Doug Tallamy is one of my heroes. He is a visionary thinker with the ability to tie together disparate bits of information — research results, personal observations, known scientific facts — into powerful calls for action that guide us toward living within nature, rather than continuing to segregate ourselves from it.
He is also a stimulating speaker who fills the brain with ideas and the heart with hope.
Here’s a recent video of Professor Tallamy discussing, among other things, how we can create nature corridors where it wouldn’t interfere with human use of land, to restore and protect diminishing populations of plants and animals trapped in isolated fragments of habitat such as parks, preserves, and residential yards.
Many species of animals and plants cannot adapt as quickly as needed to the changes in our landscapes (due to human development) and our climate, so they run the risk of extinction. Humans can boost those populations by creating or preserving corridors that allow those species to move through human-dominated territory in order to find food and mates.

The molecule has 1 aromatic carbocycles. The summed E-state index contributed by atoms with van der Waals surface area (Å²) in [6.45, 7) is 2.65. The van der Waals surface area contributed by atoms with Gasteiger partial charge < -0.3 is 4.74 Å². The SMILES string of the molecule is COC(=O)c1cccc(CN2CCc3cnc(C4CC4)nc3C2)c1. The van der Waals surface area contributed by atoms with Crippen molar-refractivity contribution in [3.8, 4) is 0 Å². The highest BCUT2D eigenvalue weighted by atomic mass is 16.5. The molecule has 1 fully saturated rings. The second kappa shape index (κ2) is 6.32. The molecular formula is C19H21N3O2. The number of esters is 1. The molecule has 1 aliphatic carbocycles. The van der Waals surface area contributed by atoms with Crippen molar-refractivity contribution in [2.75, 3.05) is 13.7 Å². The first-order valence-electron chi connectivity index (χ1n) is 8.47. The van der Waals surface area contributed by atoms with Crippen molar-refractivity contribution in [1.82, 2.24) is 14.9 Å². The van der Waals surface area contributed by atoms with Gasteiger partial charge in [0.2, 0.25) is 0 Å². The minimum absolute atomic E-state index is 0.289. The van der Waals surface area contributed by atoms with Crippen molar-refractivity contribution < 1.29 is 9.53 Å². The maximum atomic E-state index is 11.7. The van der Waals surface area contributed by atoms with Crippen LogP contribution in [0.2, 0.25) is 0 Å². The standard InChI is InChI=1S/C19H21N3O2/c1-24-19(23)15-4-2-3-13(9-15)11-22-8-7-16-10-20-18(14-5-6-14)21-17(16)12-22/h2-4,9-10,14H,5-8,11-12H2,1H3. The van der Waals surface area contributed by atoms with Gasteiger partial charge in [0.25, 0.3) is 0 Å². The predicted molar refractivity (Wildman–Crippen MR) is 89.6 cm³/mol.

Tallamy suggests several types of land that aren’t suitable for human use and could become nature corridors : mountain ridgetops, land alongside rivers & streams, highway shoulders, and cuts for power lines.
He isn’t the only one thinking about this strategy. The U.S. federal government recently unveiled a proposed monarch butterfly corridor to be created down the middle of the country along Interstate 35. It would, of course, benefit other pollinators as well.
One key to creating successful nature corridors will be addressing their inevitable intersections with roads. The extremely new field of “road ecology” explores ways in which animals can coexist with roads. For example, wildlife bridges (many of them still conceptual at this point) can help larger and more earth-bound animals move safely across roads. Or, in the case of toads, under them.Posted by Evelyn Hadden on June 17, 2015 at 6:19 am, in the category Gardening on the Planet, What's Happening.